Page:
Everything You Need to Know About Getting an Implant

Is a dental implant right for you? If you have missing teeth, the problem goes deeper than just the insecurity of having gaps in your smile. Over time, a space between your teeth will cause shifting of teeth, and even potential evaporation of jaw bone that can lead to shifts in facial structure.

That’s why you need a dental implant. When it comes to tooth replacement, there are typically three options: removable dental appliances, fixed dental bridges, and dental implants. Because they are not permanently affixed, removable dental appliances tend to be a more cumbersome solution. Dental bridges required that the teeth on either side of the gap be treated and drilled. Compared to the other solutions, a dental implant is the most natural, long-lasting solution for your dental care.

What is a Dental Implant? 

Dental implants are considered to be the standard for replacing one or more missing teeth, and are intended to last a lifetime if properly cared for. Implants replace the tooth root that’s missing from your mouth. A titanium base is installed in place of the root, bonding with the jawbone to create a strong base for your crown.

Dental implants are made up of three main components: the screw-like implant that’s inserted into the gum and jawbone, the abutment placed on the dental implant as a connecting device, and an implant crown, which will be acting as your new tooth. Your implant is designed to function as a natural tooth or teeth, and are the only dental restoration options that can actually preserve the natural bone in your jaw. 

How Long Does it Take to Get an Implant?

The amount of time it takes to get a dental implant varies depending on the patient. Generally, the process should take about six to eight months, and goes in three separate phases. 

  1. Implant Placement. During this first phase, the implant is surgically placed into the bone. Essentially, the original root is being replaced with a titanium post. For the next three to six months, your body will process the implant and allow it to integrate into your jaw. This process is called osseointegration. While the implant site is healing, the implant will lie underneath the gum tissue.
  2. Abutment Placement. After three to six months have passed to allow osseointegration to take place, your dentist will determine whether it’s time to place an abutment onto your implant. An abutment is the connecting link between your implant and your crown. To install the abutment, a small incision is made into the gum tissue in order to expose the implant. In most cases, a healing abutment is first placed temporarily onto the implant. After four to six weeks, this abutment is replaced with a permanent installment of a final abutment.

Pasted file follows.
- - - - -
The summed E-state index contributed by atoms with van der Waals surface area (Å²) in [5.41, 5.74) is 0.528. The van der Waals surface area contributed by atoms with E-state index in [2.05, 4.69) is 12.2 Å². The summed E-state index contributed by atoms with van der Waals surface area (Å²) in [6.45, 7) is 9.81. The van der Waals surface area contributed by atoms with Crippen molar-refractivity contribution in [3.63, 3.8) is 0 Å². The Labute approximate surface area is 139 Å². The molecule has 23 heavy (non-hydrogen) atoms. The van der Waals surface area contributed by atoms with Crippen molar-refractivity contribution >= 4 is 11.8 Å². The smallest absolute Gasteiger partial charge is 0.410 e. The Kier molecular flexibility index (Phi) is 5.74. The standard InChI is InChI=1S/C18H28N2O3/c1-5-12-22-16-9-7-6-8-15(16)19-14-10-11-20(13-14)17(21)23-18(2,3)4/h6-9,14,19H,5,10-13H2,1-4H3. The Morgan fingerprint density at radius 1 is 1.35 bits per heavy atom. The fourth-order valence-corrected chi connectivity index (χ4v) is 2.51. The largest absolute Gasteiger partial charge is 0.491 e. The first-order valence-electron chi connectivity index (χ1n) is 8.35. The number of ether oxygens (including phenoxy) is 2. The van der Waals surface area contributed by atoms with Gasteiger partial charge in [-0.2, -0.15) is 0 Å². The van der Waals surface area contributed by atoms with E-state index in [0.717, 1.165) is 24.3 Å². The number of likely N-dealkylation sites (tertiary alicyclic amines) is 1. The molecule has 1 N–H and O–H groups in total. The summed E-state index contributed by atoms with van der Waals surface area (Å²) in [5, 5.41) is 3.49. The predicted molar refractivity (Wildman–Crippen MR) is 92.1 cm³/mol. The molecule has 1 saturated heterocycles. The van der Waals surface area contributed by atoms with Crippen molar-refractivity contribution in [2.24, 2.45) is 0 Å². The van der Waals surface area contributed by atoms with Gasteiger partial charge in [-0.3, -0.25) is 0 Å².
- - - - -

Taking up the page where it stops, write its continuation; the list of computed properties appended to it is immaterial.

3. Prosthetic Tooth Placement. The final phase of the process is installing the tooth, or the crown into your dental implant. Your dentist will take a model of your mouth to make sure your prosthesis has a custom, comfortable fit. This will include impressions of your jaws, teeth, and abutment. You’ll also use bite registrations to mark how your teeth come together in order to place a natural fit for the prosthesis. 



After the impressions and bite registrations are taken, your dentist will create the final crown. From there, you’ll go through fittings where the prosthesis is tested in your mouth to fit for bite and comfort. The crown is then attached to the implant, and the procedure is finished. This stage may take anywhere from several weeks to a few months.

Usually, taking time off isn’t required for a dental implant surgery. Certain patients might require a bone graft in the area of the jaw where the tooth is being placed if the bone is too narrow for an implant. Adding in bone grafting increases the timeline by about three to four months, and would be conducted before phase one. 

Caring for Your Implant

When you’re going through the various stages of the dental implant procedure, always contact your dentist if you have concerns. Dental implants are one of the most common procedures performed throughout the industry. However, not cleaning or caring for your implant throughout the process can delay the timeline of getting your new tooth. 

While you’re in the process of receiving your implant, follow the dentist’s instructions on what foods to eat and how to clean the area. Brush with a soft-bristled brush twice a day, and consider using a water flosser or dental tape. 

Things to watch for:

  • If your implants or abutments feel loose inside your gum tissue
  • Increasing pain in your jaw as the days go by
  • If your bite feels incorrect after placement of prosthesis
  • Chipping, loosening, or breaking of prosthesis
  • Bleeding around the implant site
  • Signs of a sinus infection – stuffiness, congestion, strong headaches 

When you’re considering getting a dental implant, you have a lot of questions. At NU Dental, we’re ready to give you all the information you need regarding your procedure. Is it finally time for your new smile? Book a free consultation today.

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